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The Walking Dead Meet the Retirement Drifters

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I was catching up on The Walking Dead recently and it got me thinking about retirement savings. Yes, really, it did. What does life in the aftermath of a zombie apocalypse, battling zombie hordes, dealing with predatory human survivors, and trying to maintain one's humanity in a hostile world have in common with the struggle to prepare for and survive retirement? Actually, quite a bit.

With 10,000 boomers a day hitting 65, we are definitely in the midst of a retirement apocalypse. Hordes of retirees every day are pouring into retirement and transitioning from a life of paychecks to a life of creating their own checks, what I like to call "mychecks." Like the slow moving zombies in The Walking Dead, many retirees essentially "drift" into retirement. Doing very little to adjust their investment strategies to better reflect the new world they have just stepped into -- a life without a paycheck. For many Americans, this "drift" or inertia can be a dangerous approach as they enter a new world that could involve battling inflation, the ups and downs of the market, rising healthcare costs, and the unexpected -- a world that could in fact be very hostile to their retirement nest egg.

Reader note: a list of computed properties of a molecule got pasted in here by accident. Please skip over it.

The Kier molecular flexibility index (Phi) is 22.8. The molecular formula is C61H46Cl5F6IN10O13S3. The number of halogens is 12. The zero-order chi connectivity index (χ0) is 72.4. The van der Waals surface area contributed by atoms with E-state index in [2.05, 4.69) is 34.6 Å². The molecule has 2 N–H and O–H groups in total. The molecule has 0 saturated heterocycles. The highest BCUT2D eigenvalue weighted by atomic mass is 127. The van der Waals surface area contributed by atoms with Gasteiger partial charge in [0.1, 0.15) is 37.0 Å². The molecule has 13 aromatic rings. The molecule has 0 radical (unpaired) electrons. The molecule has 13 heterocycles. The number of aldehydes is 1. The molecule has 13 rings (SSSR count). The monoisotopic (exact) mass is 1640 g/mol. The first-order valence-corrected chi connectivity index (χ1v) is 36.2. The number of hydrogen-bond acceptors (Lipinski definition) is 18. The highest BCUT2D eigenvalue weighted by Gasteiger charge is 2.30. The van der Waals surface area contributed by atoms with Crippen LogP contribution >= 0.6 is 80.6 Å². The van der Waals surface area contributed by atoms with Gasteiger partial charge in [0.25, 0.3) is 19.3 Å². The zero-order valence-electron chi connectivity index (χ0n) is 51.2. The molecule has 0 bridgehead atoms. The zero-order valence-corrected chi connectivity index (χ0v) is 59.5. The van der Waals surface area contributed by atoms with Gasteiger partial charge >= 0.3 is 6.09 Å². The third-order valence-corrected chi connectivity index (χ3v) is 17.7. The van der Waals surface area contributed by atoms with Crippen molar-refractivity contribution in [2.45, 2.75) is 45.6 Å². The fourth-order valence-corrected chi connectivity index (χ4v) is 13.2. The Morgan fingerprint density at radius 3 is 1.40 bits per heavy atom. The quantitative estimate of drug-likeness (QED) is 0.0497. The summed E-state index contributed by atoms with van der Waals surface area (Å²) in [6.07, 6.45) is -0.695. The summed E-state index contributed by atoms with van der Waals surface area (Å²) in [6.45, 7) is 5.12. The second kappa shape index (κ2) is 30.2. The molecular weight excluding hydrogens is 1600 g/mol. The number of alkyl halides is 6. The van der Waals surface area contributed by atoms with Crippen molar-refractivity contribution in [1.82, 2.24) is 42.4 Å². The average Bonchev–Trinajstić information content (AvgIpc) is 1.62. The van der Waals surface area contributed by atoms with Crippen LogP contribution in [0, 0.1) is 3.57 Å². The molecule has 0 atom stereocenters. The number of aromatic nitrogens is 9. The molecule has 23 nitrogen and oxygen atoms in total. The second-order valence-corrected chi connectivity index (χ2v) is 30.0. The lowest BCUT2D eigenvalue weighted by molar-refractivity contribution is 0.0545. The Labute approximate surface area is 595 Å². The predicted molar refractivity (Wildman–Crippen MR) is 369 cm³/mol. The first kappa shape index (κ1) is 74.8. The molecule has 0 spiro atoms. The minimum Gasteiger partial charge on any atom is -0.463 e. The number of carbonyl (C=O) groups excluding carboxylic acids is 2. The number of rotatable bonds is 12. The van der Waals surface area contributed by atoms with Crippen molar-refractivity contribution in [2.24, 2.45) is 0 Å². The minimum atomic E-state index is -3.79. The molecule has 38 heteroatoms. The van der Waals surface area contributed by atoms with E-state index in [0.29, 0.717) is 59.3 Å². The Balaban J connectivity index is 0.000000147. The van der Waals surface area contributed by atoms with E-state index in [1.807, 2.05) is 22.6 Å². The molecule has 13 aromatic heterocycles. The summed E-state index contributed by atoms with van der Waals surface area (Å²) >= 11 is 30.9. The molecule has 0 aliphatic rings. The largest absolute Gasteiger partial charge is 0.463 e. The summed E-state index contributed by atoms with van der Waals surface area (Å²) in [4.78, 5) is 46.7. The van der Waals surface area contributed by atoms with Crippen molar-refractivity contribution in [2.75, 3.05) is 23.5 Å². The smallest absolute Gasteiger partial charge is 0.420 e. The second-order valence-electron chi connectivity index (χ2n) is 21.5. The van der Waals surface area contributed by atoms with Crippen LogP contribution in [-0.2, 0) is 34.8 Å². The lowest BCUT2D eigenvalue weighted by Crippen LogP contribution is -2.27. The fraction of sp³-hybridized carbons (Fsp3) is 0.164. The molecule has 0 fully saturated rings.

So how do retirees avoid the drift? Simple. Really simple: Don't drift. Look at the moment of retirement as a planning event.

Given the fact that your paycheck is gone, it is a time to take stock in the investments and resources that you have at your disposal to serve you during retirement. At a minimum, consider doing these three things:

1. Determine what expenses you'll have in retirement so you can adequately determine how much money you'll need.

2. Meet with a financial professional, even if you've done it all on your own up until now. A professional can create a retirement income strategy for you to follow, personalized for your unique needs.

3. Cover your essential expenses (housing, food, healthcare, etc.) with guaranteed income like Social Security, pension payments or lifetime income from an annuity and use your "other" money to fund discretionary expenses like hobbies and travel.

It is no longer about what you shoulda, coulda, or woulda done. It is about taking the retirement savings you have and making sure you have positioned it as best as you can for a comfortable retirement.

Whatever your situation, don't be a zombie. Don't drift into retirement. Be a survivor and have an awesome time living in the aftermath of the retirement apocalypse.

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